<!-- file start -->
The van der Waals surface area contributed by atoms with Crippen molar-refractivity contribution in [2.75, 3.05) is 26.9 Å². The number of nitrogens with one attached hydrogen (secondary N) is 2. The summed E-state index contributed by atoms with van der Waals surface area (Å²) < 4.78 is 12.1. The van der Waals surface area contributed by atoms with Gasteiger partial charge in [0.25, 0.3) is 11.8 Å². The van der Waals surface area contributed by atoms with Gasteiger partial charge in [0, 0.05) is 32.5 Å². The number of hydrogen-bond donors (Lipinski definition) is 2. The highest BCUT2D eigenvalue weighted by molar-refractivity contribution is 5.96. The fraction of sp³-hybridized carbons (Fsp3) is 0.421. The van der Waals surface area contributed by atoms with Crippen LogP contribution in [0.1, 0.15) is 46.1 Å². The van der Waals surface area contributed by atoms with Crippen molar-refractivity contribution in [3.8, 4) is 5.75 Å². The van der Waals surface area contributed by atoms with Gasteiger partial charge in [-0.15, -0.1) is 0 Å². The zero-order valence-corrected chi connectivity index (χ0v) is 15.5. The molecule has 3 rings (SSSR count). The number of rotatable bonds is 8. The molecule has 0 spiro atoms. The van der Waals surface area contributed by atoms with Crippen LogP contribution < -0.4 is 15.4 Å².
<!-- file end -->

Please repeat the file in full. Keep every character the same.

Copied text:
The van der Waals surface area contributed by atoms with Crippen molar-refractivity contribution in [2.75, 3.05) is 26.9 Å². The number of nitrogens with one attached hydrogen (secondary N) is 2. The summed E-state index contributed by atoms with van der Waals surface area (Å²) < 4.78 is 12.1. The van der Waals surface area contributed by atoms with Gasteiger partial charge in [0.25, 0.3) is 11.8 Å². The van der Waals surface area contributed by atoms with Gasteiger partial charge in [0, 0.05) is 32.5 Å². The number of hydrogen-bond donors (Lipinski definition) is 2. The highest BCUT2D eigenvalue weighted by molar-refractivity contribution is 5.96. The fraction of sp³-hybridized carbons (Fsp3) is 0.421. The van der Waals surface area contributed by atoms with Crippen LogP contribution in [0.1, 0.15) is 46.1 Å². The van der Waals surface area contributed by atoms with Crippen molar-refractivity contribution in [3.8, 4) is 5.75 Å². The van der Waals surface area contributed by atoms with Gasteiger partial charge in [-0.15, -0.1) is 0 Å². The zero-order valence-corrected chi connectivity index (χ0v) is 15.5. The molecule has 3 rings (SSSR count). The number of rotatable bonds is 8. The molecule has 0 spiro atoms. The van der Waals surface area contributed by atoms with Crippen LogP contribution < -0.4 is 15.4 Å².